It also works perfectly well for non-floupian currency:

> (define us (make-coinage '(1 5 10 25 50 100)))
> (define uk (make-coinage '(1 2 5 10 20 50 100 200)))
> (us 119)
'((10 10 100) (1))
> (us 123)
'((25 100) (1 1))
> (uk 119)
'((20 100) (1))
> (uk 123)
'((1 2 20 100) ())

Heck, if you wanted, you could even use Knuts, Sickles, and Galleons!

> (define harry-potter (make-coinage '(1 17 493)))
> (harry-potter 100)
'((17 17 17 17 17 17) (1 1))

So now you know, if you’re every buying a 1000 Knut keepsake from a Floupian wizard, you should pay with 6 Sickles and expect 2 Knuts in return. :)

That’s all there is. This was a really fun problem to work through. It’s interesting when a problem makes you think through a relatively common situation (making change) in an uncommon way.

If you’d like to see/download the entire source in one place, it’s available on GitHub:
- Floupia source

Edit: It turns out that there were two small(ish) problems with the code as posted.

First, as pointed out in the comments, there are some coin systems which would result in non-stable transactions. For example, if you had only 3c and 6c coins, how could you pay for an 11c item? It may be rude to involve more coins than absolutely necessary, but just imagine how rude it would be to stand there staring at one another… forever.

All you need to do is check the gcd though. If the value you’re trying to make change for is not divisible by the gcd of the coins, then there’s no valid solution. So just add this right inside of the call/cc (added above):

; avoid staring contests
(unless (zero? (remainder value (apply gcd coins)))
  (return #f))

Now, if there’s no solution you’ll get #f back:

> (define strangeness (make-coinage '(3 6)))
> (strangeness 12)
'((6 6) ())
> (strangeness 11)
#f

Second, we weren’t actually checking all of the splits. I’d forgotten one of the most basic rules: check your edge cases. It turned out that with the original code, the case where one could pay with exact change and get nothing in return was being ignored. So I’ve added a (+ 1 ...) to the range check that will fix that. It slightly alters a few of the answers actually (and in one case finds a better one). There’s something to be said for always calculating test cases by hand.

  1. not a real place []
  2. the floupia is currently performing rather well against the dollar []
  3. Challenge: Returning '() in the base case doesn’t work at all. Can you figure out what it would do and why (without running it)? []
  4. Challenge: Identify all of the relatively inefficient function calls in this code. There are at least half a dozen. : []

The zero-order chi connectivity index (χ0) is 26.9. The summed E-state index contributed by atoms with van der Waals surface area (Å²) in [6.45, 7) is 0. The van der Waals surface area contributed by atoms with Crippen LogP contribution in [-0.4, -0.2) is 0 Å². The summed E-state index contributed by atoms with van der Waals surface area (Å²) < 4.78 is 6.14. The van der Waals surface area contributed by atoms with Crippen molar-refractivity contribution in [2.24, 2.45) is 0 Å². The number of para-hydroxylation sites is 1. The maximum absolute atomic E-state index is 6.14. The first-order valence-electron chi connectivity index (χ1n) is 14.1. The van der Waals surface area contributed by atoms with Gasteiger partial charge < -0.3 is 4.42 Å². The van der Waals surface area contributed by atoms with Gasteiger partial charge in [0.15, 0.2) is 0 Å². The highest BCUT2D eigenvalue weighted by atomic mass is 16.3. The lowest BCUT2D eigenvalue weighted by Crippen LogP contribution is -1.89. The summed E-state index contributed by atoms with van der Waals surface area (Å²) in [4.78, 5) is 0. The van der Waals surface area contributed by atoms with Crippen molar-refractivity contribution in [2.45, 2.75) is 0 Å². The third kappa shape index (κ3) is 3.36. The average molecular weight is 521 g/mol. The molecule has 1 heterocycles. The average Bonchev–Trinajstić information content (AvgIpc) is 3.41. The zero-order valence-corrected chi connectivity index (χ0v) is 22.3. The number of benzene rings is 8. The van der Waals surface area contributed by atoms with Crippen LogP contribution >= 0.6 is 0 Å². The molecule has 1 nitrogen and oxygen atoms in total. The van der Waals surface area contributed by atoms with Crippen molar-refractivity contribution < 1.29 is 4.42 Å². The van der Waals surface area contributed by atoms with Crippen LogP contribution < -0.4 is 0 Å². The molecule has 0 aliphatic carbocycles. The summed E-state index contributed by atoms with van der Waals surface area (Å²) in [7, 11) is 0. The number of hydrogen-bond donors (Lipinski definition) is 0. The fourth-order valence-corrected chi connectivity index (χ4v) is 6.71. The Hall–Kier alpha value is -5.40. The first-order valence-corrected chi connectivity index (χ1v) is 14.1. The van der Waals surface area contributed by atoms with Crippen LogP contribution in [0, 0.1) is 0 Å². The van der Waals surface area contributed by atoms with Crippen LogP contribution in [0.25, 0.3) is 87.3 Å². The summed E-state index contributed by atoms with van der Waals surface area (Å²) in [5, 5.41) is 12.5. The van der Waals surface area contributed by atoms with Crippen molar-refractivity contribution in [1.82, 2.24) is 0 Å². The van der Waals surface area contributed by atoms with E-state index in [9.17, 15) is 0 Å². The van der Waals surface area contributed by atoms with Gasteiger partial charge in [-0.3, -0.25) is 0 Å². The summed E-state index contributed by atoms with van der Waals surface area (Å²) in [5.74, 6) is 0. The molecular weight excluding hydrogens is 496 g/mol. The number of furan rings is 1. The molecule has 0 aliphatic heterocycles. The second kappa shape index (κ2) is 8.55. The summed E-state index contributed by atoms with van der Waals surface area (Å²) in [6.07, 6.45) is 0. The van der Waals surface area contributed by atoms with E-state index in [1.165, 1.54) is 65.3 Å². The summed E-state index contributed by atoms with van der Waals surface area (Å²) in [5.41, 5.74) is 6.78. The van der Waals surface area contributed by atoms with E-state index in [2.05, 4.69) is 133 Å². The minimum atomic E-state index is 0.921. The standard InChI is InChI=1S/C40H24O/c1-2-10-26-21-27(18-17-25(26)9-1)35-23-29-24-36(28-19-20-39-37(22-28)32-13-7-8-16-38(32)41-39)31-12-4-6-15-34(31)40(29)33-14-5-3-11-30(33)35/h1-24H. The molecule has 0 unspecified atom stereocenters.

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  • programmingpraxis

    What happens if you try to pay 11 floupia with coins of 3 and 6 floupia?

  • http://blog.jverkamp.com JP

    Previously? Staring contest. Forever. Which I think would solve the problem of making such a strange coinage system in the first place. :)

    I’ve added a check for that now though, so it will just return #f if no solution is possible. Thanks for pointing it out.

  • wdkrnls

    Thanks for all these great Racket posts! I’ve learned a lot from reading them. I’m especially grateful to you for introducing me to the ‘let loop’ idiom! Below is a link to my recursive solution (in Racket!) to the floupian change problem. I shameless stole your “avoid staring contests” test :) If you have any suggestions for improving my code, let me know.

    https://gist.github.com/wdkrnls/5493530

  • http://blog.jverkamp.com JP

    Your code looks perfectly fine to me. :)

    There are really only two changes that I would make to your code:

    - Add more comments. I’ve been told that I over comment things, but it’s amazingly helpful when you look back on your code later and are trying to figure out what it did. Even if the code should be easy to understand, having it two ways adds a but of a guarantee (and I think it helps visual flow, particularly if you have syntax highlighting).

    - Move the cond clauses to the next line to help combat rightwards drift. Granted, this is a style thing and I’ve seen people do it either way, so if you like this better, go for it. :)

    Glad that I can be of some inspiration. I really do think Racket is one of the more solid language choices out there. It takes what’s great about Scheme and builds even more on top of it (particularly a nice set of languages).